Friday, February 27, 2009

TATA Jagriti Yatra 2008

I came to know about the Yatra from an official communication mail from the Corporate and I was impressed by the idea as soon as I saw the details on their website. The idea was to take 350 guys (and girls, ofcourse) in the age-bracket of 18-25 years from all over India to 18 role models spread over 12 cities across the length and breadth of the country on a train in 18 days. It seemed nothing short of a Herculean task to me because the things that can go wrong outnumbered the optimistic opinions by huge margins. But then again, it was a challenge that I was ready to accept. I knew that this is the best chance that God has given me to go around the country and to have more fun on the way, he gave me the option of choosing my company from among 349 other people- girls, boys, Marathi, Bangla, Tamils, Telugu, Punjabis, Delhites, Gujjus, scientists, journalists, entrepreneurs, Radio Jockeys, Teachers, engineers- all kinds of people. And my intuition was right, this Yatra proved to be life-changing in more than one ways. We started off from Mumbai, went to Trivandrum, then Kanyakumari, Pudduchery, Chennai, Hyderabad, Bangalore, Bhubneshwar, Jamshedpur, Lucknow, Delhi, Tilonia, Anand and back to Mumbai. Meetings with several role models, interacting with the organizing team, talking to the other yatris and discussing the issues of national importance changed the perspective of looking at life. For the first time, I realized how important is the Bottom of the Pyramid talked about by CK Prahlad (in Fortune at the Bottom of the Pyramid). People are fighting through their lives to provide cloth to the poor, to create business models for the needed, to create self-reliant economies, to preserve water, to preserve wild-life and greenery, to kill the dependence of rural India on urban India. There was a lot to see and a lot to learn.
A journey that began as an experiment and that finished with an imprint in the pages of history, was the journey of a lifetime for the yatris. From Kanyakumari in the south to New Delhi in the north and from Jamshedpur in the east to Tilonia in the west, the TATA Jagriti Yatra sent the message across India that Youth is the power of today and tomorrow. Not only did it bring like-minded people from as diverse backgrounds as scientists to radio jockeys, from politicians to automotive engineers, from cardiologists to social entrepreneurship students and from businessmen to social workers, together, it also enthused our morales to an unprecedented high. During the course of the Yatra, we knew that we were being changed as human beings, changed as citizens and changed as entrepreneurs. On one side where we saw R Elango from Kuttumbhakam village in Chennai working day in and day out to develop a localized self-reliant economy of villages, Anshu Gupta on the other side, was witnessed struggling hard to reach out through his organization Goonj.. to the poorest of the poor to cover their naked shivering bodies with clothes deemed to be useless. Even Dr. V from Arvind Eye Hospital at Puducherry never retires to inspire the spirit of watching India from the eyes of all Indians and Bunker Roy never pauses to provide the poor with the skill to earn food in the deserts of Rajasthan by means of his Barefoot College at Tilonia. Yatris found the story of Tata Steel and JUSCO to be as intriguing as the enthusiasm of Joe Madiath working in the tribes of Orissa. Apart from learning the key themes of self-reliance, perseverance, focused approach and economic viability, Yatra also gave me an opportunity to know the people of India from so close. We lived in the train, ate at the platforms, bathed in the washrooms, danced in the chair-cars and enjoyed every bit of it. TATA Jagriti Yatra has given me the opportunity to shed my inhibitions towards the social entrepreneurship and has given a direction and focus to my life. At 09:40 am on 11th Jan 2009 at Mumbai Central, when the train receded to its yard for the one last time, not to be seen again with the Yatra, tears trickled down the eyes of the Yatris. Wet eyes bid a final see-off to the Yatra with a promise to be the Yatris forever, to be the learners forever and to be the agents of change. For ever.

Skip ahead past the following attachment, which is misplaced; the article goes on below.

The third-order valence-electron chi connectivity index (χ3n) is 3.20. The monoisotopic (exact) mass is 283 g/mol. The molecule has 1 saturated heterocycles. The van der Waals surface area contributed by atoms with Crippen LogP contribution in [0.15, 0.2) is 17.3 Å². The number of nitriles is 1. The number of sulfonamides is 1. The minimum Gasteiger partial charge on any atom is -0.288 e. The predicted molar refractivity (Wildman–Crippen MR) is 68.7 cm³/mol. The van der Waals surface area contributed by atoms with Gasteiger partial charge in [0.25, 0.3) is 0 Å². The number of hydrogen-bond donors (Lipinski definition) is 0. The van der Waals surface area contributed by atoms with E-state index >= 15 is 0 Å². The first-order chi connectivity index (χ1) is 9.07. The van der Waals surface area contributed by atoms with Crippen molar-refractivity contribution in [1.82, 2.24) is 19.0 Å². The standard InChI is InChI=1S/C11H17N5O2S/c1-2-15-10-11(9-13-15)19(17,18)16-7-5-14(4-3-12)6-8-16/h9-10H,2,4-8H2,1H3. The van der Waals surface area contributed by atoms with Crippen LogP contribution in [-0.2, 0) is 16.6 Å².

(For you guys, I’d strongly suggest you to be a part of the Yatra next time. And guess what! I have been nominated to the Communications team and given the charge for Punjab and J&K for the NGO’s activities. The NGO is Jagriti. Go to for more information.)

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